CHARLESTON, W.Va. (AP) — Dealing blows to organized labor, West Virginia’s Republican-led Legislature cleared proposals Thursday to repeal the state’s prevailing wage for public construction jobs and make the Mountain State the 26th with a right-to-work law.
If the right-to-work law is signed by the governor, West Virginia will be following closely in the footsteps of Wisconsin, which became the country’s 25th right-to-work state in March. Wisconsin lawmakers also last year passed legislation that will greatly scale back the state’s prevailing-wage laws starting next year. Come Jan. 1, the compensation requirements will remain intact only for projects that receive federal money or that are commissioned by state government
In West Virginia, union workers looked on Thursday as the state’s House of Delegates debated right to work for about five hours before a tight 54-46 vote. Several Republicans joined Democrats in voting against the bill; some sided with unions, and others making libertarian arguments.
A few hours earlier, state senators had cast a party-line 18-16 vote on a bill to nix the government-set prevailing wages that are now paid to various workers on public construction projects, from plumbers to electricians.
Both bills passed the opposite chamber in similar partisan votes.
The prevailing wage repeal heads right to Gov. Earl Ray Tomblin, and right to work will likely follow suit after a procedural Senate vote. The Democrat will likely veto both.
However, Republicans need only a simple majority vote in both chambers to render his veto moot.
In an election year, Republicans painted both bills as part of a new path for a state that is shedding coal jobs, struggling with drug addiction and unemployment and hemorrhaging population. The two bills are top priorities for Republicans who, last year, took charge of the West Virginia Legislature for the first time in more than eight decades.
“We’ve done this the wrong way for too many years, over 50 years. It’s wrong!” Sen. Greg Boso, R-Nicholas, said about the prevailing wage.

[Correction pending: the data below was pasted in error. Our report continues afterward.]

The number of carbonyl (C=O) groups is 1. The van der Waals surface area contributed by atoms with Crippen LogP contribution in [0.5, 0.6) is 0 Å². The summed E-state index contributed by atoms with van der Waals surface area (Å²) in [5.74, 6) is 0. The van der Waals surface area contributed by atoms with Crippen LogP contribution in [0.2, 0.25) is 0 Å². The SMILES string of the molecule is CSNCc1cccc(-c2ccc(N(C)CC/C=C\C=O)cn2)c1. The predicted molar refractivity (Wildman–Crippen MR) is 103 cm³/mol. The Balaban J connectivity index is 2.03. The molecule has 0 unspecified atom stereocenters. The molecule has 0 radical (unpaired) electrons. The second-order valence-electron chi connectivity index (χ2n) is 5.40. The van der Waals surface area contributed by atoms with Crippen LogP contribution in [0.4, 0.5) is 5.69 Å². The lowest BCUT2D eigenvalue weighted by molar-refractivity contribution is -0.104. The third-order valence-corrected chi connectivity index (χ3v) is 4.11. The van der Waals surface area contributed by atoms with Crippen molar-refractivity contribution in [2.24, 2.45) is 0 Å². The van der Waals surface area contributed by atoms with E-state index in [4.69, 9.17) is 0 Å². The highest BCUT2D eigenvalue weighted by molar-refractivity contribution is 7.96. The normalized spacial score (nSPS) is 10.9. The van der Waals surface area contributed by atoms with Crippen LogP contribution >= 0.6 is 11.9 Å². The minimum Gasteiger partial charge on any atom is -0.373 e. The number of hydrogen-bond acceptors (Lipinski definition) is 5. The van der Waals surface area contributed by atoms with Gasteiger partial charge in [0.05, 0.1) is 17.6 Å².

Democrats considered both measures assaults on the working class — and specifically unions — that could lower worker pay. After the right-to-work vote, union workers in the stands shouted, “We’ll remember in November.”
“It was the labor movement that gave us the middle class, and we’re sitting here today thinking about kicking them in the teeth,” West Virginia state Del. Mike Caputo, D-Marion, said during the right-to-work debate.
The right-to-work bill prohibits companies from requiring employees to pay union dues as a condition of employment.
Conservative groups, including Americans for Prosperity, a group bankrolled by the wealthy industrialist Koch brothers, have peppered mailboxes, webpages and TV airwaves with ads promoting right to work. Unions have countered with their own media buys in opposition.
Democrats said right to work was part of a national push to undermine unions without providing any clear economic benefit, since workers could enjoy union representation without paying for it. Studies have shown varying economic results in right-to-work states, but they generally agree union membership drops.
Republicans contended that workers deserve the right to choose if they have to contribute to unions.
Tomblin promised a veto in a news release afterward, saying West Virginia should instead be “strengthening our workforce, combating substance abuse and creating new sites for development.”
On the proposed repeal of prevailing wages, Republicans soured on a compromise they struck with the Tomblin administration last year to change how to calculate the pay levels. The wage level is for both union and non-union contracts.
They believe the administration barely changed the wages, which many Republicans consider inflated. Tomblin’s office says the compromise was a reasonable one with accurate wages.
Last year’s bill also eliminated the prevailing wage for projects costing $500,000 or less. Federal projects, including most highway work, are subject to a separate federal prevailing wage.
This week, Republicans killed Democratic pushes to use the federal prevailing wage instead, give preference to in-state workers and further study how the repeal would affect the state’s already troubling finances.
On Thursday, Democrats worried the repeal wouldn’t actually save money, as Republicans contended it would. Democrats also were concerned it would drive contracts to out-of-state firms with cheap labor.
Republicans said the repeal would be a job creator.
“Maybe they won’t be paid as much on a particular job,” said Sen. Charles Trump, R-Morgan. “But there will be more jobs to do. That will generate activity and economic growth and prosperity.”